WASHINGTON – The video message that plunged Washington into chaos was filmed in secret.
President Donald Trump stood in the White House's Diplomatic Reception Room, holiday garland and gleaming ornaments draped on the fireplace behind him. He spoke into the camera not to deliver warm Christmas wishes, but to threaten to detonate Congress’ $900 billion COVID-19 relief and year-end package.
The video was released without warning Tuesday night, its recording orchestrated by White House chief of staff Mark Meadows and kept from all but a handful of aides. On Wednesday, few Republicans or even White House staffers knew what Trump plans next, in a return to the around-the-clock chaos of his first months in office.
The moment was also a flashback to the start of Trump's political career, when he delivered direct assaults on GOP leadership and the party’s establishment. Now Trump appears willing to do that again on his way out of office, potentially sabotaging his party’s chances of controlling the Senate as he lashes out in anger at those he believes have not supported his efforts to overturn the election.
Since his defeat by Democrat Joe Biden, Trump has been holed up in the White House with an ever-shrinking circle of aides and allies, including some pushing fraudulent conspiracy theories about the election. He has ignored the surging pandemic that is killing 3,000 Americans a day, and has mostly left it to others to promote vaccines being counted on to bring it to an end.
His focus has largely been on trying to overturn Biden's victory, embracing baseless conspiracy theories, pushing futile legal challenges and undermining confidence in the tenets of American democracy and the peaceful transfer of power.
The president, who has not held a public event in 10 days, departed Wednesday afternoon for more than a week at Mar-a-Lago, his coastal Florida estate. Up until the president's departure, aides were unsure whether he would cancel the trip, adding uncertainty to a fatigued, hollowed-out West Wing featuring scores of empty desks as staffers begin leaving for new jobs.
“There are mixed signals from the White House leaving more confusion than calm,” Biden noted on Wednesday.
Confusion was the watchword Tuesday night when Trump released two videos, one falsely declaring that he won the election in a “landslide” and the other calling on lawmakers to increase direct payments for most Americans from $600 to $2,000 for individuals and $4,000 for couples, a boost most Republicans strongly oppose.
The payments are included in sweeping legislation passed by Congress earlier this week. Trump personally played little role in the negotiations, though the White House had initially sent signals that he would sign the bill.
The president's focus has remained on the election and he has grown increasingly frustrated with Republicans who are acknowledging Biden's victory. He also complained to allies in recent days that Vice President Mike Pence, who has spent four years demonstrating his loyalty, was not doing enough to defend him. And he said he was pleased by the departure of Attorney General William Barr, who had not supported his calls for a special counsel to look into election fraud.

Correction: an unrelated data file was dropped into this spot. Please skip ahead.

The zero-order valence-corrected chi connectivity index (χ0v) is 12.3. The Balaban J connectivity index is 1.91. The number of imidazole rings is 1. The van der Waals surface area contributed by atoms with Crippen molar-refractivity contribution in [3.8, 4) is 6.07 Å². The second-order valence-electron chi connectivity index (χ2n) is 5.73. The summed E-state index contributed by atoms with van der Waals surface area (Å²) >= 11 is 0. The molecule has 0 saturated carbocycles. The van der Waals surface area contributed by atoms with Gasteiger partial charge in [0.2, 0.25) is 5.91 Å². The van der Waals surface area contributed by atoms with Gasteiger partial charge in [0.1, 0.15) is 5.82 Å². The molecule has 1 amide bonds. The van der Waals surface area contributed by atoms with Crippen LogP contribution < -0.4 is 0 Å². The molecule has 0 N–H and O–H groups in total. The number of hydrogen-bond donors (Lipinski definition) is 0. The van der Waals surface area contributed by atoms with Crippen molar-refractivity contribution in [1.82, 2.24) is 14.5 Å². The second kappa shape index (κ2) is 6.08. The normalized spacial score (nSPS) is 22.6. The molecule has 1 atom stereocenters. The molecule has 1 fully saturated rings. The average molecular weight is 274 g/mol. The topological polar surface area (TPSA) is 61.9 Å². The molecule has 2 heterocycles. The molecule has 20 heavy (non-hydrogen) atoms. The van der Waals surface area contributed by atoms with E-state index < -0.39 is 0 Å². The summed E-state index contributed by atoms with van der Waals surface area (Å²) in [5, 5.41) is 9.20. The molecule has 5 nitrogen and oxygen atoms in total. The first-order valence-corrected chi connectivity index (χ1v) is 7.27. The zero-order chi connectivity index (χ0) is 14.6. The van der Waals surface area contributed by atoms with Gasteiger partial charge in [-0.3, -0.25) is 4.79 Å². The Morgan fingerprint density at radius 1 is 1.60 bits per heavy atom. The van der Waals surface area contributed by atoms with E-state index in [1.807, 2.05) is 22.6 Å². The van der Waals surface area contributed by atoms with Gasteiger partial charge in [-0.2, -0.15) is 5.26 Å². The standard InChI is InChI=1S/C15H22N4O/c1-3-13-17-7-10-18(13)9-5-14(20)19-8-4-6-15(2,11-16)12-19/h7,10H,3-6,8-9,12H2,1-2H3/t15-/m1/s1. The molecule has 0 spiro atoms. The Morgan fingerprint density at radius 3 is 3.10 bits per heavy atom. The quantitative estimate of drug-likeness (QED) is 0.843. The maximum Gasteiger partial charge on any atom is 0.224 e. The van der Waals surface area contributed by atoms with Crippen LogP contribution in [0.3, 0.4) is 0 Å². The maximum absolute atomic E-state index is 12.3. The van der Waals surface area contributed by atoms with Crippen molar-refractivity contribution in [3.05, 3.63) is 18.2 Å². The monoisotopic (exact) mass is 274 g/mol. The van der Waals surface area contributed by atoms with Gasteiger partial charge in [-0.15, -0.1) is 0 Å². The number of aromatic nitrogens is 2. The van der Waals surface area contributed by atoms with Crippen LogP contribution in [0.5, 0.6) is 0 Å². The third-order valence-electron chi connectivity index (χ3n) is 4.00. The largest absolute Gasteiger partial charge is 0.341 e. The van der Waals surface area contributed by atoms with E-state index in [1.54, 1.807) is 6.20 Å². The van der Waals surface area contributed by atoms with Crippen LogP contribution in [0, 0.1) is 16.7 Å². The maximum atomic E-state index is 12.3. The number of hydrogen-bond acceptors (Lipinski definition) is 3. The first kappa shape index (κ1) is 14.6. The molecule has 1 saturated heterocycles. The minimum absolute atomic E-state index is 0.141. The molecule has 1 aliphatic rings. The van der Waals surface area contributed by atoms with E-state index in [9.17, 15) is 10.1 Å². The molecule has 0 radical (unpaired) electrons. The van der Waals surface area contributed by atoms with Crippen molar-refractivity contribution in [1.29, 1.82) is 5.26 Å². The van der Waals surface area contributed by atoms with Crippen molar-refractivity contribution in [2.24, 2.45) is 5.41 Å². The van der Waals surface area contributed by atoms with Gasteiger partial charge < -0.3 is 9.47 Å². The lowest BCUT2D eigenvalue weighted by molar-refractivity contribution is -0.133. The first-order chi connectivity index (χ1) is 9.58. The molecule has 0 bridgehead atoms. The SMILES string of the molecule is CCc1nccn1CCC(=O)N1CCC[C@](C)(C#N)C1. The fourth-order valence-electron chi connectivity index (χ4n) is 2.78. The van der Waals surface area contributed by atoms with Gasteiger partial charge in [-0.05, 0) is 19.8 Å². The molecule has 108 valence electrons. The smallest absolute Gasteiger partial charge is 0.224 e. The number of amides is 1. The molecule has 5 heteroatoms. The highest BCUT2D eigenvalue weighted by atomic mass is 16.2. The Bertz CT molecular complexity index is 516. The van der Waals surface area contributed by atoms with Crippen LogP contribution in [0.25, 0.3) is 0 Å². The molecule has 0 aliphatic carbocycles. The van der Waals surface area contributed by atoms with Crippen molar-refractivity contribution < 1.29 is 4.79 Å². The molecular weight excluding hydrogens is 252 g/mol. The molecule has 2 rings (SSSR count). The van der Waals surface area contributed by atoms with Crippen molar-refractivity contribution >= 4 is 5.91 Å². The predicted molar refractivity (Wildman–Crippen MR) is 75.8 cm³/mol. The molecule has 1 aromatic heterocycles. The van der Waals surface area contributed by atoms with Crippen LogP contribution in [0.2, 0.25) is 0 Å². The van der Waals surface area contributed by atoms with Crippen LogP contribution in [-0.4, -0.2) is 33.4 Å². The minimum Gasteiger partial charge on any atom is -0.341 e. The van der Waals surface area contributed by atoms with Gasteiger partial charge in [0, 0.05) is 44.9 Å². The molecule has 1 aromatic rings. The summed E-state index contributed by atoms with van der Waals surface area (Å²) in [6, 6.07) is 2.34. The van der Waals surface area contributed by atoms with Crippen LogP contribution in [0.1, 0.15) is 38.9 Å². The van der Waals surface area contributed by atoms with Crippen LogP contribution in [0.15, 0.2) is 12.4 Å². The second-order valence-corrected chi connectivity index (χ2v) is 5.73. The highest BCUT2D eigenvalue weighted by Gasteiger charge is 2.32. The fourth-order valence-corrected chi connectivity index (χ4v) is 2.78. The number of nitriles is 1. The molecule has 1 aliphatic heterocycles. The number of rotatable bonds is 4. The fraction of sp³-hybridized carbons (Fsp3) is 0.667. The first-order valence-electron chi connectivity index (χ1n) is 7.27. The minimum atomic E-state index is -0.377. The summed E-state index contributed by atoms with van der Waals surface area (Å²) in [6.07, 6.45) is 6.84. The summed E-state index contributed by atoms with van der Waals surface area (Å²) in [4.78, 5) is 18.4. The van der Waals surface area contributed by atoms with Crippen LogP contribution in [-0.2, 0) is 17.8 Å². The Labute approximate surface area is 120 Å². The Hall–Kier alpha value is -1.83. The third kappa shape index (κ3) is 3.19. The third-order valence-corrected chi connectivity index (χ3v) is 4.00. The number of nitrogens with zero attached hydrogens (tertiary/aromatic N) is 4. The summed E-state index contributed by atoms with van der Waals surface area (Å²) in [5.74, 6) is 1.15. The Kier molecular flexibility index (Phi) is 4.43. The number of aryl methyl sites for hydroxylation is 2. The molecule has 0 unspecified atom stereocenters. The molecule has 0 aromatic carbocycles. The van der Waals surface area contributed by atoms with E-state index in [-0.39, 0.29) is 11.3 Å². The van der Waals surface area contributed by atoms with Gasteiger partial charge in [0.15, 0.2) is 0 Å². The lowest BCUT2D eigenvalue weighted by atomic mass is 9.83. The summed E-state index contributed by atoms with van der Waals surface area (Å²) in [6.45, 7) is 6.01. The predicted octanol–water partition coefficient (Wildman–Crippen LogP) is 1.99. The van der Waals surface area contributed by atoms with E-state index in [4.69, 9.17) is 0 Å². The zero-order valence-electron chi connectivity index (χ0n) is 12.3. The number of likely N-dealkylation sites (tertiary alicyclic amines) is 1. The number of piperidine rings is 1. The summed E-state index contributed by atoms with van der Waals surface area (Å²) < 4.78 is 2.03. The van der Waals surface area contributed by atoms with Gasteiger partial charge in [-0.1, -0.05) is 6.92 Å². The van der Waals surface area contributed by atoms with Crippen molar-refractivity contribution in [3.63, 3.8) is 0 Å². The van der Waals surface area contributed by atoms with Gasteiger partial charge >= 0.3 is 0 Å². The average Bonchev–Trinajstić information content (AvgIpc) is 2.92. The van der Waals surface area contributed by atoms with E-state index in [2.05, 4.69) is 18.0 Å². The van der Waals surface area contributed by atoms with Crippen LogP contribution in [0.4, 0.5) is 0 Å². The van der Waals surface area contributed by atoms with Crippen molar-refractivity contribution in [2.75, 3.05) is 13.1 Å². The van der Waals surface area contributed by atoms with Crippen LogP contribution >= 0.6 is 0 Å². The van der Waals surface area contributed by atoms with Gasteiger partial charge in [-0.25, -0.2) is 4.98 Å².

Trump has been buoyed by support from some House Republicans who are entertaining options for snarling congressional certification of Biden's victory in early January. Any such effort would be futile in blocking Biden, but would likely deepen the disinformation campaign Trump and his allies have launched since Election Day to undercut the incoming president's legitimacy.
Whether Trump is threatening to hold up the relief bill simply to spite Republicans is unclear. But the timing of his declarations is particularly problematic for the party, given the upcoming Senate runoffs in Georgia, which will determine whether Republicans can keep control of the chamber.
There are also personal political considerations at play for Trump. Aides believed that fighting to put more money in the hands of average Americans could boost his popularity and populist credentials for whatever his potential next move might be, including a possible presidential run in 2024.
Some of his aides have already begun planning for a post-presidency with Trump in Florida, where the outgoing chief executive is expected to reside after he leaves office. Trump is expected to remain highly visible after leaving office and may launch political and media endeavors even if he holds off on announcing another possible campaign.
But now sequestered in near-isolation in the White House, Trump has paid attention to attorneys Rudy Giuliani and Sidney Powell, both promoting election conspiracy theories, and listened to his former national security adviser Michael Flynn’s push to declare martial law. Yet he rebuked aides who urged him to denounce Russia for likely perpetrating a vast hack directed at the computer systems of U.S. government agencies.
Adding to the tumult, Trump on Wednesday vetoed the annual defense policy bill, following through on threats against a measure that has broad bipartisan support in Congress. It potentially sets up the first override vote of his presidency.
And while Trump has disengaged from the pandemic, he did use the powers of the office when he pardoned 15 people, including a pair of congressional Republicans who were strong early supporters, a 2016 campaign official ensnared in the Russia probe, and former government contractors convicted in a 2007 massacre in Baghdad. And within minutes of Air Force One lifting off for Florida, Trump sent out a warning tweet to Iran after a recent series of rocket attacks in Iraq by Iranian-backed militias.
Lemire reported from New York. Associated Press writer Lisa Mascaro contributed reporting from Washington.